Qt, Drupal, iTunes, DRM and a bunch more

I saw this story on slashdot today and wanted to share it - this is exactly why I will never buy anything DRM-protected. If you missed the other article a while back, this is the second music store to shut down in the past few months and leave its users in the dark. I say "in the dark" because both Yahoo! and MSN took down their key servers along with the service, so any user who needs to authorize a new computer to play the music they legally purchased is unable to do so - forcing them to rebuy the songs they've already paid from for somewhere else. This is the perfect example of why I think DRM is a bad, bad technology. Another reason was something I read in a comment on slashdot (sorry, don't have the link this time): When you think about it, the users who pay are getting the short end of the stick. If you pay and recieve DRM content, you're getting a service that's worse than what you get from pirating that same content! For example, music. People who illegally download music are getting high-quality (320kbps) MP3 files without any content restrictions for free, while the users who pay to download music will typically get a 128kbps AAC or MP3 file, with DRM restrictions... Something has to change. Soon.

If you agree with me, try to opt for DRM-free music or simpy don't purchase DRM-encumbered music. While a CD will cost you a few more dollars, it has a much higher sound quality and it's not restricted in any way. Hopefully if the music industry sees the common trend of users moving towards DRM-free music, we can get rid of DRM once and for all. I've started purchasing from the iTunes store now that iTunes Plus is getting more popular, and I must admit I'm liking it. I can choose to purchase only select songs from an album, the prices are very reasonable ($0.99/song) and the sound quality is great - 256kbps AAC! What's best of all is that I can play the songs anywhere without the need for authorization - including on Linux or on other non-iPod media players (like Creative MuVos for example) since I can convert the song to any format: ogg, flac, mp3, etc.

Anyways, now that that rant is out of my system, I'll tell you what I've been up to recently. I've been creating a new website for the open-source section of Diffingo.com with the Drupal CMS. I still like Joomla since there's lots of support and community extensions available, but Drupal was recommended by a few friends so I figured I'd give it a shot. And I'm happy I did.

The first thing I noticed was that it was lightning-fast - at least twice or three times faster than Joomla. Not only that, but to my surprise it was much easier to use. I found the interface much cleaner and easier to look at... Everything faded nicely and there seems to be some pretty advanced Javascript stuff built right-in to the administator interface. The WYSIWYG "TinyMCE" editor packaged with Joomla is available for Drupal, so I felt right at home. Drupal also does away with the whole sections and category thing which is really nice. Instead, content items are created as "nodes" and you can cross-categorize nodes if you'd like to.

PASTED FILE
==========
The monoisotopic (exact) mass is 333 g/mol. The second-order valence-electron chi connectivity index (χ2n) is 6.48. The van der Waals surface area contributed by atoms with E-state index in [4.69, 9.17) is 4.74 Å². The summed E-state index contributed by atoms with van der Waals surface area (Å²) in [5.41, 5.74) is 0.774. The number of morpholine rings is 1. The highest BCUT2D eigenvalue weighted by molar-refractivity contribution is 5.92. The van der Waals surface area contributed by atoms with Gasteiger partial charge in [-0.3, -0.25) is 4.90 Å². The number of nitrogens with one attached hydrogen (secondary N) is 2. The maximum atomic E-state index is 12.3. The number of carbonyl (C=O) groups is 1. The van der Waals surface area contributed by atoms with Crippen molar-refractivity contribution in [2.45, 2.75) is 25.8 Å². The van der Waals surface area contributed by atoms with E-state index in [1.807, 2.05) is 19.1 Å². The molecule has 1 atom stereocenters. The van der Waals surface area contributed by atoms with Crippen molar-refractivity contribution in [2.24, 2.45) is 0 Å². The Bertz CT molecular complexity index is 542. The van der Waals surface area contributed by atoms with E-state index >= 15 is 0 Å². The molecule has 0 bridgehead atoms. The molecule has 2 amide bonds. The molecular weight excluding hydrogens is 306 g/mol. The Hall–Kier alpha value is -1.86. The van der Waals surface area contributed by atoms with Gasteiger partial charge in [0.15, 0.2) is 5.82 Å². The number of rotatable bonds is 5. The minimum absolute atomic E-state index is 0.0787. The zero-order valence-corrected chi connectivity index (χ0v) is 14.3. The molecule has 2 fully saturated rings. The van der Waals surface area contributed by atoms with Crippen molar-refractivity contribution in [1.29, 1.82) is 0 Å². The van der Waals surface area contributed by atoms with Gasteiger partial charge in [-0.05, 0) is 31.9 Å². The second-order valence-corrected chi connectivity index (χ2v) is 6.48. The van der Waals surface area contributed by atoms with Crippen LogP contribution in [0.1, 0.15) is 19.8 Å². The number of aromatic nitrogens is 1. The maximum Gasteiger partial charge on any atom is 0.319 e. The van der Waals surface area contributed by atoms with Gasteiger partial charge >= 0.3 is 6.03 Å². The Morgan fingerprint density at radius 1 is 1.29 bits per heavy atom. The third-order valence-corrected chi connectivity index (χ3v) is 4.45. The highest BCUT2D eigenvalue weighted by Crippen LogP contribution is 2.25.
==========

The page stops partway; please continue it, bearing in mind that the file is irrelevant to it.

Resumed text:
Blogging is also supported out-of-the-box, which was a big plus since I call this a "blog" but really it's just Joomla content items displayed on a homepage (this is going to be moved to Drupal soon, too). I found themeing Drupal to be a bit more difficult than theming Joomla, however that was made up by Drupal's wonderful access controls. Drupal supports creating user roles, and each role hasa set of permissions. This effetively lets my control who gets to what, when, where and how. I created three simple groups to start with (co-administrators, registered users and anonymous users), but there's a lot of potential in there that I'm hoping I can tap into later.

So, as I blogged about last time I'm also working on a new version of fwbackups. I've changed almost everything I could behind the scenes - from autotools to CMake, from GTK to Qt and from Python to C++. I plan on keeping the interface as similar to as it was before, but it's going to be much simpler and easier to use. It's also going to be much faster under the hood - I'm going to have more info about the next version soon, as soon as I get the new drupal site up ;)

One problem I had when making all these changes was how to set things up properly - it took me a few days, but right now the interface in Qt is done and the very little of the program that's been completed is C++ builds on Mac OS X (10.3.9 and later), Windows (MinGW required) and Linux of course. If you're looking for a way to do this with one of your projects, I'm going to blog about getting the structure for all that setup soon, so check back in a week or two!


MacBook and MacBook Pro 4,1 + Fedora 9

I recently bought a new MacBook Pro and had some trouble getting it to work in Fedora - Here's how I did it :)

Before we start

I've discovered three useful tips from playing around and a bit of web research that I should share before we begin. The first is that no matter how many OSs you install on your Mac, you're going to have to put Windows on the last partition of the disk. I have no idea why, but XP SP2 seems to bug out if you don't.

The second useful tip is that because of the way the EFI+MBR overlap when booting multiple operating systems, no extended partitions are supported. Mac also takes its own partition as part of the MBR compatability scheme, so that leaves you with a maximum of 3 OS partitions.